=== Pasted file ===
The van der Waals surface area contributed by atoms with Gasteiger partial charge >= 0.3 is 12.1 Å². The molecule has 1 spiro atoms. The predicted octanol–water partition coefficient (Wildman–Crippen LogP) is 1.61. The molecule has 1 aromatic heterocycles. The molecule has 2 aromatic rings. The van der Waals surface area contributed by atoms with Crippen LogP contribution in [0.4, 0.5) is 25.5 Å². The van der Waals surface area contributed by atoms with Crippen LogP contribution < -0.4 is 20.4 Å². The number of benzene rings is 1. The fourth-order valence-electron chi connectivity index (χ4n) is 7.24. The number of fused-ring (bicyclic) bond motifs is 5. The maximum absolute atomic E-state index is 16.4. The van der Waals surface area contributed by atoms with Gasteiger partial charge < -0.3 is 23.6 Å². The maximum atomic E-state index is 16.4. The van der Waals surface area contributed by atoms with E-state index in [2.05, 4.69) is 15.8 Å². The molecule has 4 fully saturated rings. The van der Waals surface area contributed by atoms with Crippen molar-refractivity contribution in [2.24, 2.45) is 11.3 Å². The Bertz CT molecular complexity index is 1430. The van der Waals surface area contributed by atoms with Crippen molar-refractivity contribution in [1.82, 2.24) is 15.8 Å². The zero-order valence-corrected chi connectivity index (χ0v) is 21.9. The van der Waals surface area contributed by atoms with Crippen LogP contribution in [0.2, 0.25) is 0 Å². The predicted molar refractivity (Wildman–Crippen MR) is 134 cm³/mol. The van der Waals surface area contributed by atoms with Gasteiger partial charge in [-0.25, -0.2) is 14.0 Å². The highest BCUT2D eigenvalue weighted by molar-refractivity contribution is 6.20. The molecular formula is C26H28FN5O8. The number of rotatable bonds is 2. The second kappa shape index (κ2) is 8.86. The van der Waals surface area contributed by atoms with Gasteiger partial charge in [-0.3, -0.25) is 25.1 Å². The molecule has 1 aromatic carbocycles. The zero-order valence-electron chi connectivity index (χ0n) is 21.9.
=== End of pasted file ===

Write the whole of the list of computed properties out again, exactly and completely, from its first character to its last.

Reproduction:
The van der Waals surface area contributed by atoms with Gasteiger partial charge >= 0.3 is 12.1 Å². The molecule has 1 spiro atoms. The predicted octanol–water partition coefficient (Wildman–Crippen LogP) is 1.61. The molecule has 1 aromatic heterocycles. The molecule has 2 aromatic rings. The van der Waals surface area contributed by atoms with Crippen LogP contribution in [0.4, 0.5) is 25.5 Å². The van der Waals surface area contributed by atoms with Crippen LogP contribution < -0.4 is 20.4 Å². The number of benzene rings is 1. The fourth-order valence-electron chi connectivity index (χ4n) is 7.24. The number of fused-ring (bicyclic) bond motifs is 5. The maximum absolute atomic E-state index is 16.4. The van der Waals surface area contributed by atoms with Gasteiger partial charge < -0.3 is 23.6 Å². The maximum atomic E-state index is 16.4. The van der Waals surface area contributed by atoms with E-state index in [2.05, 4.69) is 15.8 Å². The molecule has 4 fully saturated rings. The van der Waals surface area contributed by atoms with Crippen molar-refractivity contribution in [2.24, 2.45) is 11.3 Å². The Bertz CT molecular complexity index is 1430. The van der Waals surface area contributed by atoms with Crippen molar-refractivity contribution in [1.82, 2.24) is 15.8 Å². The zero-order valence-corrected chi connectivity index (χ0v) is 21.9. The van der Waals surface area contributed by atoms with Crippen LogP contribution in [0.2, 0.25) is 0 Å². The predicted molar refractivity (Wildman–Crippen MR) is 134 cm³/mol. The van der Waals surface area contributed by atoms with Gasteiger partial charge in [-0.25, -0.2) is 14.0 Å². The highest BCUT2D eigenvalue weighted by molar-refractivity contribution is 6.20. The molecular formula is C26H28FN5O8. The number of rotatable bonds is 2. The second kappa shape index (κ2) is 8.86. The van der Waals surface area contributed by atoms with Gasteiger partial charge in [-0.3, -0.25) is 25.1 Å². The molecule has 1 aromatic carbocycles. The zero-order valence-electron chi connectivity index (χ0n) is 21.9.